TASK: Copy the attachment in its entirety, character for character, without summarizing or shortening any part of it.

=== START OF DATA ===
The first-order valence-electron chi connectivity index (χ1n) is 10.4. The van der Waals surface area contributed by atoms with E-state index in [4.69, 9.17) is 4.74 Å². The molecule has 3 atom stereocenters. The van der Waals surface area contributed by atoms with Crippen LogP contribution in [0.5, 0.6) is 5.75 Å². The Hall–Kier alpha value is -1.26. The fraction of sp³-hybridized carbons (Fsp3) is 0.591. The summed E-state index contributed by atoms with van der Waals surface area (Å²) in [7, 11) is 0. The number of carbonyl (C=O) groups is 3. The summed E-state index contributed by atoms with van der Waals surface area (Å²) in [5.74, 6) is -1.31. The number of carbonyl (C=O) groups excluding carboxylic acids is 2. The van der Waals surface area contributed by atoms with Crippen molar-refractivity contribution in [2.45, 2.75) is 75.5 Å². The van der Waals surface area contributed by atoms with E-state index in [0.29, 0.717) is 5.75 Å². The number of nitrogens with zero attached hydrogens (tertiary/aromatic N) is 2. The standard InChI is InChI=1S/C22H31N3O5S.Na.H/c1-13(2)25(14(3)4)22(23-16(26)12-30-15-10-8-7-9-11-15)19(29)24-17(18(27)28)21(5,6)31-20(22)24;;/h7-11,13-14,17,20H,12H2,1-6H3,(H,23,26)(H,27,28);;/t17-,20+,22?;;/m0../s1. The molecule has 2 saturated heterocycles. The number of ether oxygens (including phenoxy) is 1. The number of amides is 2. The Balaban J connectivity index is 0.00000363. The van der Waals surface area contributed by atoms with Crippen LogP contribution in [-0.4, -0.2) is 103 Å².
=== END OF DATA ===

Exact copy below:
The first-order valence-electron chi connectivity index (χ1n) is 10.4. The van der Waals surface area contributed by atoms with E-state index in [4.69, 9.17) is 4.74 Å². The molecule has 3 atom stereocenters. The van der Waals surface area contributed by atoms with Crippen LogP contribution in [0.5, 0.6) is 5.75 Å². The Hall–Kier alpha value is -1.26. The fraction of sp³-hybridized carbons (Fsp3) is 0.591. The summed E-state index contributed by atoms with van der Waals surface area (Å²) in [7, 11) is 0. The number of carbonyl (C=O) groups is 3. The summed E-state index contributed by atoms with van der Waals surface area (Å²) in [5.74, 6) is -1.31. The number of carbonyl (C=O) groups excluding carboxylic acids is 2. The van der Waals surface area contributed by atoms with Crippen molar-refractivity contribution in [2.45, 2.75) is 75.5 Å². The van der Waals surface area contributed by atoms with E-state index in [0.29, 0.717) is 5.75 Å². The number of nitrogens with zero attached hydrogens (tertiary/aromatic N) is 2. The standard InChI is InChI=1S/C22H31N3O5S.Na.H/c1-13(2)25(14(3)4)22(23-16(26)12-30-15-10-8-7-9-11-15)19(29)24-17(18(27)28)21(5,6)31-20(22)24;;/h7-11,13-14,17,20H,12H2,1-6H3,(H,23,26)(H,27,28);;/t17-,20+,22?;;/m0../s1. The molecule has 2 saturated heterocycles. The number of ether oxygens (including phenoxy) is 1. The number of amides is 2. The Balaban J connectivity index is 0.00000363. The van der Waals surface area contributed by atoms with Crippen LogP contribution in [-0.4, -0.2) is 103 Å².